Virginia Barton

25 September 2014: Autumnal Blues


25 September 2014


If the bulbs have been delivered, it must be autumn. BH’s favorite season, and most definitely not mine.

The bulbs consist of a modest collection of hyacinth, narcissus, and scylla (white, yellow, and blue); a solid block of red tulips to add a touch of drama; and white anemones, more narcissus, and blue muscari. A bit of a hotch-potch and rather dull when written down, but it should cheer us through the spring.

A noble neighbour has given a mixed bag of  different flower types and colours for the border, and, with luck, some of the bulbs planted last year will have escaped the ravages of the squirrels and will come up smiling.




It has been an unusually dry year and even now, the pots on the terrace have to be watered daily. The other almost daily activity on the terrace is the filling of the bird-feeder. When this was purchased and put up for the amusement of BH, I had no idea how much extra work and expense it would entail. The finches, a whole gang of them, fight off all-comers and polish off the food within the day. The seed is called “Peckish,” and I bought 12 kilos of the stuff, thinking it would last for months. Other polite birds  pick up some of the leftovers from the ground beneath.

Pigeons, also inclined to gang warfare, muscle in for their share on the floor, for the mob of finches drop as much as they eat. When the rain eventually comes there will be a nasty mess of Peckish porridge. Is it the design of the feeder or the smallness of the seed or the sheer greed of the birds that is causing so much spillage? I keep thinking of Darwin and wonder what he would say.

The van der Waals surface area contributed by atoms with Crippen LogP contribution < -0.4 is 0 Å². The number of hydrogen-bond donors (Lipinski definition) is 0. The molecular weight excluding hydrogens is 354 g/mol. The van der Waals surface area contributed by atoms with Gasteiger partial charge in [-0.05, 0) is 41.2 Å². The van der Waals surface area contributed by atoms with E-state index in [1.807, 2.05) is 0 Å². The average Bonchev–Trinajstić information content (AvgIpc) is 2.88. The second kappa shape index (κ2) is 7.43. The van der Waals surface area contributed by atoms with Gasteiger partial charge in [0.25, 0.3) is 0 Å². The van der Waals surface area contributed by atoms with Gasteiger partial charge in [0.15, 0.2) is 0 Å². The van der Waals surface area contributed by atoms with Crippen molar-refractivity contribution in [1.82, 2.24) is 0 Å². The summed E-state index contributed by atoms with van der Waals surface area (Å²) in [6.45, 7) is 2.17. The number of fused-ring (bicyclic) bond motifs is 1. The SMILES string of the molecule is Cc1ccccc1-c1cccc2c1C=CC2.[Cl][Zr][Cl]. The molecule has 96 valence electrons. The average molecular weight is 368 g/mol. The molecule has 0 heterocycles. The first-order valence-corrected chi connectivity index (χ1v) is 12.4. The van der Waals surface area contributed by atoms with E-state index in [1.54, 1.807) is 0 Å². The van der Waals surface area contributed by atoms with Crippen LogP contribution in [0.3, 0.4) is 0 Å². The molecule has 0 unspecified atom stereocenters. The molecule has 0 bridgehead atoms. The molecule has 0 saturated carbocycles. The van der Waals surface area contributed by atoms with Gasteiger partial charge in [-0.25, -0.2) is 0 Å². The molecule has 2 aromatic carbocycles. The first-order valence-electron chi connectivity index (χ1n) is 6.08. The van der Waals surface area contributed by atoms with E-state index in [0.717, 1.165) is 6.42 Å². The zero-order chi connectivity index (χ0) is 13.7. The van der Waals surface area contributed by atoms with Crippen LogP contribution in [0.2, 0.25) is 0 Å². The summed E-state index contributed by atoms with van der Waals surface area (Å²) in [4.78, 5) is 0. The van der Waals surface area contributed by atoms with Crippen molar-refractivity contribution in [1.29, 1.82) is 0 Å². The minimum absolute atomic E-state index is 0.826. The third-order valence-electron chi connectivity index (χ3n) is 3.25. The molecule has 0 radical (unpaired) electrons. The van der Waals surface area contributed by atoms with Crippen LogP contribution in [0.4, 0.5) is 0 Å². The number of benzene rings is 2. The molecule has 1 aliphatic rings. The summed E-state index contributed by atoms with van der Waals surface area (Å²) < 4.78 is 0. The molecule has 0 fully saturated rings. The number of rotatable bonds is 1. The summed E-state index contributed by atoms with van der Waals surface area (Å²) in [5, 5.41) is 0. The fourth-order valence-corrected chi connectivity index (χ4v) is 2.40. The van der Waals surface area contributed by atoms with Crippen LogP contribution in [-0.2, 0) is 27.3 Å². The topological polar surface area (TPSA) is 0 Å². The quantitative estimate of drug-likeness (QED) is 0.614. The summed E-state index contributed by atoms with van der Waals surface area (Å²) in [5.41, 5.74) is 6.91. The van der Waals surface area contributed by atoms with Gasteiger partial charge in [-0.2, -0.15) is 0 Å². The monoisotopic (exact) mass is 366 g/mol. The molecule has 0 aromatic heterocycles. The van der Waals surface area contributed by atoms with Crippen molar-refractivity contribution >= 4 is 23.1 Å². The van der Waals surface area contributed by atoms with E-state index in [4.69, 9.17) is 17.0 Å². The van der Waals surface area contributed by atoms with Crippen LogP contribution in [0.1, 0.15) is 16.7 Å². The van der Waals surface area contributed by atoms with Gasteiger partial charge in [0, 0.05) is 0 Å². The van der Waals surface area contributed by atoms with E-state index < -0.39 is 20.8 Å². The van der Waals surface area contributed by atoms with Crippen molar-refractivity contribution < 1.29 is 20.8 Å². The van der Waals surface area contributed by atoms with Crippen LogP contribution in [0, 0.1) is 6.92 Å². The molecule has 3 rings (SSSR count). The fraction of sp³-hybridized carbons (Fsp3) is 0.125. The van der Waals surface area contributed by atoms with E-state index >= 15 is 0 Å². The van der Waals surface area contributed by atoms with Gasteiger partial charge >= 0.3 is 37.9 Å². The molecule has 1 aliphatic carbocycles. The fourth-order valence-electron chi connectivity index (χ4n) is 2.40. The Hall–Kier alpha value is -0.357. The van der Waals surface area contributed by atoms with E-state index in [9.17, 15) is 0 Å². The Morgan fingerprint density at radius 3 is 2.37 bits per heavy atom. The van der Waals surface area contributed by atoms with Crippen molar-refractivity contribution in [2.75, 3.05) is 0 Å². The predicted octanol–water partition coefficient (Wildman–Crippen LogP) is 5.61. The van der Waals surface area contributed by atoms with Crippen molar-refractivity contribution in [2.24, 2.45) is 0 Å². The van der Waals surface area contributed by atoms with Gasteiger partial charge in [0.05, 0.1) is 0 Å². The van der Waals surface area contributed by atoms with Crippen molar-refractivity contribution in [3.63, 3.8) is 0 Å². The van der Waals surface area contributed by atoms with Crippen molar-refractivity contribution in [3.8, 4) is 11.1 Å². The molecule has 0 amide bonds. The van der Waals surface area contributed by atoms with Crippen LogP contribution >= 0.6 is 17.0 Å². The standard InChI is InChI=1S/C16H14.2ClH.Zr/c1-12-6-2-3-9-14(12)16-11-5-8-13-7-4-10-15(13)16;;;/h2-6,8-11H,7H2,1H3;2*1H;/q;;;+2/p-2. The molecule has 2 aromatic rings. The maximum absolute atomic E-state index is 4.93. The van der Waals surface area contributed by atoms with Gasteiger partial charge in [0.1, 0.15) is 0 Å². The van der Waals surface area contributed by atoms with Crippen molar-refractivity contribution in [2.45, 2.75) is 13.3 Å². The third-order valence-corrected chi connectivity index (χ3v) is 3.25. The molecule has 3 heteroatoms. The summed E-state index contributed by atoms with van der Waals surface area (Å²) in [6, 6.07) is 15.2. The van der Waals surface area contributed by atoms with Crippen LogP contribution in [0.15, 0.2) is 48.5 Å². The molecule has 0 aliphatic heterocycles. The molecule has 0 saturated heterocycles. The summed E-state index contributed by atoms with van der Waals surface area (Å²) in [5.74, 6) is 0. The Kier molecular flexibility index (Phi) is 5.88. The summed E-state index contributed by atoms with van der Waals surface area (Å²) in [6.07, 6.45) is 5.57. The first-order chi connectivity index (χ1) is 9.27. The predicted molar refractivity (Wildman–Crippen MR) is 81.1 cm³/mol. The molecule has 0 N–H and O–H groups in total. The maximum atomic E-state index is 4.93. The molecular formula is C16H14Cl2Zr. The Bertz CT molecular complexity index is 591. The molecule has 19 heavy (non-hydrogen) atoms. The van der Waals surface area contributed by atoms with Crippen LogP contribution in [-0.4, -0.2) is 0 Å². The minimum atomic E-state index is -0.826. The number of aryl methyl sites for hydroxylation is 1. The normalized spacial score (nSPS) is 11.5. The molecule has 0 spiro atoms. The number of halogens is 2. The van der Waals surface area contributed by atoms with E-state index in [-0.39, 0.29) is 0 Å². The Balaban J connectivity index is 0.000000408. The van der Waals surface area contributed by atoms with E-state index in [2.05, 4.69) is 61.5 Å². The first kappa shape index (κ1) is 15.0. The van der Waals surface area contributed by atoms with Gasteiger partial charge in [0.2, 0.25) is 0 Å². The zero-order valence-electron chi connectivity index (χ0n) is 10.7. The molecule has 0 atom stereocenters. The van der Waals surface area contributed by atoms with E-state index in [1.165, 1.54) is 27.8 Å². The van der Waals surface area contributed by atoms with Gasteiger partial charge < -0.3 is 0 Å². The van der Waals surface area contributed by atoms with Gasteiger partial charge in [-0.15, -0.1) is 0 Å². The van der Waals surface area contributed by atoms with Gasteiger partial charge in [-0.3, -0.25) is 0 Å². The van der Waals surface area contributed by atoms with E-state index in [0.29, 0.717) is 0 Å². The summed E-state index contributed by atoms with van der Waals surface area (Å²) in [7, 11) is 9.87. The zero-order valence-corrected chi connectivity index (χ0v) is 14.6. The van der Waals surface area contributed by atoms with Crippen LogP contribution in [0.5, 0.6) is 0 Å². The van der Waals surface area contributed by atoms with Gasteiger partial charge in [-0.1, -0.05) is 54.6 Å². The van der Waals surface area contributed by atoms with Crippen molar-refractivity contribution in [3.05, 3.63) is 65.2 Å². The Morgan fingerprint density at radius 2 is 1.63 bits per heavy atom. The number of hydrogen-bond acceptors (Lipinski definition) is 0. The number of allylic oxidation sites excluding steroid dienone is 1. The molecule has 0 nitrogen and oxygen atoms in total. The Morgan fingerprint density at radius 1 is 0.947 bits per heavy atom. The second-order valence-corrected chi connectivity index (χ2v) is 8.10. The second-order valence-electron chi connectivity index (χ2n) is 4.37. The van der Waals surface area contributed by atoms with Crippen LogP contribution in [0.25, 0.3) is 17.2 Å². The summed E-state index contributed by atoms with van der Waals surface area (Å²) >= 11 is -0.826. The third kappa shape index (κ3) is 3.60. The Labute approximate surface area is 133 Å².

(A voice echoes:

“Do not feed the wild birds, Madam, leave them to forage for themselves, unless you are in the grip of a prolonged freeze.”

Which we certainly are not.)


I was minded to cause a yew hedge to be planted to protect the terrace from a barrelling wind that never fails to knock over pots, decapitate plants, and generally cause havoc in the winter and early spring. It comes from right to left, north to south like an avenging angel. I thought a hedge would stop it in its tracks. Well it might, but it would also destroy the “view” diagonally across the garden and hinder access to the vital water barrel.

A yew hedge is very uncompromising. Instead I will cluster the pots nearer the wall for protection and keep the plants neat and low. Sort of crouching or huddled, like sheep in a fold.




I think it’s the progressive darkness that gets me down in autumn. Not a cheep from a bird till six in the morning, and the mob quits the feeder after five o’clock tea-time. BH cosys up to the TV (all the best programmes are on at this time of year), or is happy with his book. I, on the other hand, pace about nervously, looking for things to do outside but it’s too cold or pitch black. I can’t settle, and it takes me until the winter solstice to unwind and relax from my springtime “high”.

By New Year I know I’m on the up again and ready to scheme and plot, be it hedges, holidays or home-improvements. Poor BH dreads these  bursts of hyper energy, but is used to them after 56 years.

He’s Aquarius and I’m Aries. “Such opposites should never marry” we were told in 1965, by someone who purported to know.

It was too late by then.






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